Bipolar disorder (BD) is a common psychiatric disorder characterized by recurrent mood swings between depression and mania, and is associated with high treatment costs. The existence of manic episodes is the defining feature of BD, during which period, patients experience extreme elevation in activity, energy, and mood, with changes in sleep patterns that together severely impair their ability to function in daily life. Despite some limitations in recapitulating the complex features of human disease, several rodent models of mania have been generated and characterized, which have provided important insights toward understanding its underlying pathogenic mechanisms. Among the mechanisms, neuronal excitatory and inhibitory (E/I) synaptic dysfunction in some brain regions, including the frontal cortex, hippocampus, and striatum, is an emerging hypothesis explaining mania. In this review, we highlight recent studies of rodent manic models having impairments in the E/I synaptic development and function. We also summarize the molecular and functional changes of E/I synapses by some mood stabilizers that may contribute to the therapeutic efficacy of drugs. Furthermore, we discuss potential future directions in the study of this emerging hypothesis to better connect the outcomes of basic research to the treatment of patients with this devastating mental illness.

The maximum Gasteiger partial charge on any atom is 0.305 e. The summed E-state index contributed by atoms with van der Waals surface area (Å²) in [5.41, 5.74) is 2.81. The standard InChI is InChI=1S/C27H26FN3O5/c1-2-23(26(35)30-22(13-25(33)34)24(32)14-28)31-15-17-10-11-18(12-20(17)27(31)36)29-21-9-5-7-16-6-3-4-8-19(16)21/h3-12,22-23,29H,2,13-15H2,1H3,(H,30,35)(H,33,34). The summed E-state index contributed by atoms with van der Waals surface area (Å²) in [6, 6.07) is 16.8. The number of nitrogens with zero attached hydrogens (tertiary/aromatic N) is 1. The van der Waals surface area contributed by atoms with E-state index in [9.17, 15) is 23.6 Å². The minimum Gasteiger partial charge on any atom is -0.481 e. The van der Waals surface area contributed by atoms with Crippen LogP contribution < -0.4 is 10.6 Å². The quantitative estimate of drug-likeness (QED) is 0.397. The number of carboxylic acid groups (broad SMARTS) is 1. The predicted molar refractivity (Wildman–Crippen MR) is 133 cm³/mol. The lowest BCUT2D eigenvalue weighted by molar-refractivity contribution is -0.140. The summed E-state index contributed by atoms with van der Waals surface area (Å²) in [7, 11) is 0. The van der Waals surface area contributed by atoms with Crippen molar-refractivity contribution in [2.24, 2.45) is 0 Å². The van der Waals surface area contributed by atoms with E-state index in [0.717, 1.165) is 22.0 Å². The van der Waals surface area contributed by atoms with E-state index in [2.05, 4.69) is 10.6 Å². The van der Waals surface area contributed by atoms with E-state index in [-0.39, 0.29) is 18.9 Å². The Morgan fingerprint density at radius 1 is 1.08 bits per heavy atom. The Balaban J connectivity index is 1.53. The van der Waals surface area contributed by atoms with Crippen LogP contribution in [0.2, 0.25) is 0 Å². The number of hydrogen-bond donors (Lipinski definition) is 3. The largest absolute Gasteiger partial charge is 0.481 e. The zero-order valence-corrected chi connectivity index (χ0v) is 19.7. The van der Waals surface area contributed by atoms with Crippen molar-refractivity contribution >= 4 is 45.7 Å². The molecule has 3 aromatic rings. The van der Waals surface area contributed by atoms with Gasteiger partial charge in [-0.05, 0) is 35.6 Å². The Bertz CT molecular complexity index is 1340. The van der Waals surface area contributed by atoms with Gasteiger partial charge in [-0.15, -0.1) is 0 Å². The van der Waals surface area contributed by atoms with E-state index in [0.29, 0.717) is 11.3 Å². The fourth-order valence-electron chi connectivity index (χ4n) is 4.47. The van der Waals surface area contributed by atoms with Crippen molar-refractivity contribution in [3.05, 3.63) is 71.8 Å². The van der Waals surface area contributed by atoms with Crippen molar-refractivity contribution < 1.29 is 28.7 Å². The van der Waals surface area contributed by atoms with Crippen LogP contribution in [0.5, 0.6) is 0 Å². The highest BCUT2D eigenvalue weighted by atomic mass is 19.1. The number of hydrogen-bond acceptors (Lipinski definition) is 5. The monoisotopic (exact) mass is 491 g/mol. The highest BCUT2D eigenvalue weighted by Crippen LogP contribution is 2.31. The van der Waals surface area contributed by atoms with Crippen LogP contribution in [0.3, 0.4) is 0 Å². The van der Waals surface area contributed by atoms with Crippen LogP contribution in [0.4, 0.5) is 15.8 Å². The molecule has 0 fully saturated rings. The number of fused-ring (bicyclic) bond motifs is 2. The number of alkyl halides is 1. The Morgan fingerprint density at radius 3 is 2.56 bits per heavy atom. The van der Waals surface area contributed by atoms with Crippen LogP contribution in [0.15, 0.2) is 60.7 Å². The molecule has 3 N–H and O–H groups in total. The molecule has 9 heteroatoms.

Bibliographical noteFunding Information:
This work was supported by a National Research Foundation of Korea (NRF) grant funded by the Korea government Ministry of Science, ICT & Future Planning (MISP) (NRF-2015R1C1A1A01052794), by the Brain Research Program through the NRF funded by the MISP (NRF-2015M3C7A1028790), by a grant of the Korea Health Technology R&D Project through the Korea Health Industry Development Institute (KHIDI) funded by the Ministry of Health & Welfare, Republic of Korea (HI16C0090), and by a Korea University grant.
© 2018 The Author(s).
ASJC Scopus subject areas
- Molecular Medicine
- Molecular Biology
- Clinical Biochemistry